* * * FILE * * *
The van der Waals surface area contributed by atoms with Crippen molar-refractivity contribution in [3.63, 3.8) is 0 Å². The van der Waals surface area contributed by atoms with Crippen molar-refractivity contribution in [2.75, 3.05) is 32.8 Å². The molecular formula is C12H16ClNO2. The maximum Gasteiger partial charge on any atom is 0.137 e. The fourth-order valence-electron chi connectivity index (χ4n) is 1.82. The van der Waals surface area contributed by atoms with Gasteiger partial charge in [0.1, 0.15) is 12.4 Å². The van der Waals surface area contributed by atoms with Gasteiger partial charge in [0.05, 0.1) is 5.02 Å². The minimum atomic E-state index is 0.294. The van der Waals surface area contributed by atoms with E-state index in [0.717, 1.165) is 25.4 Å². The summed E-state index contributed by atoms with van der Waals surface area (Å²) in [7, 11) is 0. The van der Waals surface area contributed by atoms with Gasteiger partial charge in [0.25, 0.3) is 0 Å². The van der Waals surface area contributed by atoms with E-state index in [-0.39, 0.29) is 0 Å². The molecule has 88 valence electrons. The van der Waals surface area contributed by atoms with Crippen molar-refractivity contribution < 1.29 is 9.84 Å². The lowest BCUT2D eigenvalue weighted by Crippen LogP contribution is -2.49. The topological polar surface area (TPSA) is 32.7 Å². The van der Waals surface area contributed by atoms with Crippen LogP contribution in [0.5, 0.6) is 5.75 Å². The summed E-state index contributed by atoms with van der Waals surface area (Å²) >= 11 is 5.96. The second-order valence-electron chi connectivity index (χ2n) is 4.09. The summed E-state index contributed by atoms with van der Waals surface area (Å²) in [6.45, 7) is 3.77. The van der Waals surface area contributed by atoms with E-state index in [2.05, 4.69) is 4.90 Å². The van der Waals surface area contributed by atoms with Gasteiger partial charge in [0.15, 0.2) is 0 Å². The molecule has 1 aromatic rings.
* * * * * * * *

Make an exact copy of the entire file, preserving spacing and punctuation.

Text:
The van der Waals surface area contributed by atoms with Crippen molar-refractivity contribution in [3.63, 3.8) is 0 Å². The van der Waals surface area contributed by atoms with Crippen molar-refractivity contribution in [2.75, 3.05) is 32.8 Å². The molecular formula is C12H16ClNO2. The maximum Gasteiger partial charge on any atom is 0.137 e. The fourth-order valence-electron chi connectivity index (χ4n) is 1.82. The van der Waals surface area contributed by atoms with Gasteiger partial charge in [0.1, 0.15) is 12.4 Å². The van der Waals surface area contributed by atoms with Gasteiger partial charge in [0.05, 0.1) is 5.02 Å². The minimum atomic E-state index is 0.294. The van der Waals surface area contributed by atoms with E-state index in [0.717, 1.165) is 25.4 Å². The summed E-state index contributed by atoms with van der Waals surface area (Å²) in [7, 11) is 0. The van der Waals surface area contributed by atoms with Gasteiger partial charge in [0.25, 0.3) is 0 Å². The van der Waals surface area contributed by atoms with E-state index in [-0.39, 0.29) is 0 Å². The molecule has 88 valence electrons. The van der Waals surface area contributed by atoms with Crippen molar-refractivity contribution < 1.29 is 9.84 Å². The lowest BCUT2D eigenvalue weighted by Crippen LogP contribution is -2.49. The topological polar surface area (TPSA) is 32.7 Å². The van der Waals surface area contributed by atoms with Crippen LogP contribution in [0.5, 0.6) is 5.75 Å². The summed E-state index contributed by atoms with van der Waals surface area (Å²) >= 11 is 5.96. The second-order valence-electron chi connectivity index (χ2n) is 4.09. The summed E-state index contributed by atoms with van der Waals surface area (Å²) in [6.45, 7) is 3.77. The van der Waals surface area contributed by atoms with E-state index in [2.05, 4.69) is 4.90 Å². The van der Waals surface area contributed by atoms with Gasteiger partial charge in [0.15, 0.2) is 0 Å². The molecule has 1 aromatic rings.